I define it this way: The use of modern technology to provide students with the ability to learn, while away from class, the very content that students were typically taught while in class. This provides the teacher with more and more freed-up class time which they can use to employ strategies that maximize engagement and increase students’ depth of knowledge.

Source: https://katatrepsis.com/2014/02/06/flipping-the-classroom-how-to-make-lectures-engaging-and-interactive/

Two Ways to Flip Your Back-to-School-Night Presentation

When flipped learning is applied to the back-to-school-night presentation, there are essentially two ways to go.

One way is to send a letter or email home to parents in the days leading up to the back-to-school-night gathering. This letter can provide a copy of your course syllabus and your hopes and expectations for back-to school-night. Then, open up your back-to-school night presentation by simply asking if there are any questions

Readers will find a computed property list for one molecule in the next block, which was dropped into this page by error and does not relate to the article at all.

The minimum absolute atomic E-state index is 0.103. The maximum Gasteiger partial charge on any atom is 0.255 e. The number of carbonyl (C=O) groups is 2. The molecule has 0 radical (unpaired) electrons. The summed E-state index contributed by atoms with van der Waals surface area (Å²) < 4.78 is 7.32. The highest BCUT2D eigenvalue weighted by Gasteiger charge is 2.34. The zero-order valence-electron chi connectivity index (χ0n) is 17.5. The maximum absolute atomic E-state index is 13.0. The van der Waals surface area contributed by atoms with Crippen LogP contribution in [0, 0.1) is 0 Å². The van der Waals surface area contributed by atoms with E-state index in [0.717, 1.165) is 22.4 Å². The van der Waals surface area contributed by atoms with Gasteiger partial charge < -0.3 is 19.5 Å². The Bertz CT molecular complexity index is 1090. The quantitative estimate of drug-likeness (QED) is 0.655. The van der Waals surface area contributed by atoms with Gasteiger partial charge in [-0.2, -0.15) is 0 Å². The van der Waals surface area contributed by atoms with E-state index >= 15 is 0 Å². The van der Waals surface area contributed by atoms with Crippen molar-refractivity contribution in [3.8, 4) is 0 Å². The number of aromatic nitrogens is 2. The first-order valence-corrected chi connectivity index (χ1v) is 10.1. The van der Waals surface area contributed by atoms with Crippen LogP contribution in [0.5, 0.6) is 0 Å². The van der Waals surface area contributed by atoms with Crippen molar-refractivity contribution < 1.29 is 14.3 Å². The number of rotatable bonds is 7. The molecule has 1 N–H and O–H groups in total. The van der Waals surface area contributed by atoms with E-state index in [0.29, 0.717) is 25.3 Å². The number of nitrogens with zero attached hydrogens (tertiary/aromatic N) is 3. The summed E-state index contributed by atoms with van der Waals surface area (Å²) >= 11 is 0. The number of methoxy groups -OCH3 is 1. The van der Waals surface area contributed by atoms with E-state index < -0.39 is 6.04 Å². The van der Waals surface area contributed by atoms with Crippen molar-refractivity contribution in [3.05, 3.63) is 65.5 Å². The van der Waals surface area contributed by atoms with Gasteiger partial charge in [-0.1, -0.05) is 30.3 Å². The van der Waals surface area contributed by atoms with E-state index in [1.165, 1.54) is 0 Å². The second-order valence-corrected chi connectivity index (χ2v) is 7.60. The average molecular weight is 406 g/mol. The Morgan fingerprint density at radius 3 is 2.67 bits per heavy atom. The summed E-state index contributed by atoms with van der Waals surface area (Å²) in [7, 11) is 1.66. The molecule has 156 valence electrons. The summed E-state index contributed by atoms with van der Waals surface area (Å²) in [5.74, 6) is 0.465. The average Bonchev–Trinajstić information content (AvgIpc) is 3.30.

This is the approach I took recently. You can read my letter below, or view it as a Google Doc.

For all of you planning to come to room (404) this coming Wednesday to hear my 2018-2019 back-to-school-presentation, I want to try something different this year.

Rather than simply do as I’ve done for the past thirty years, and that is to provide you with a copy of my course syllabus as you walk through the door and then to spend whatever time we have together reading to you from that syllabus, I’d going to provide you now with a copy of my course syllabus. (Click here to view.)

My hope and expectation is two-fold.

1. That you will thoroughly review the course syllabus before entering my room on Wednesday and thus spare me from having to bore you with a read through of that which you can read for yourself.

2. That you will enter the room with a few questions about the course and/or my educational philosophy.

All in all, I want you on Wednesday to leave Room 404 saying to yourself that your time there proved not only informative but also interesting and engaging.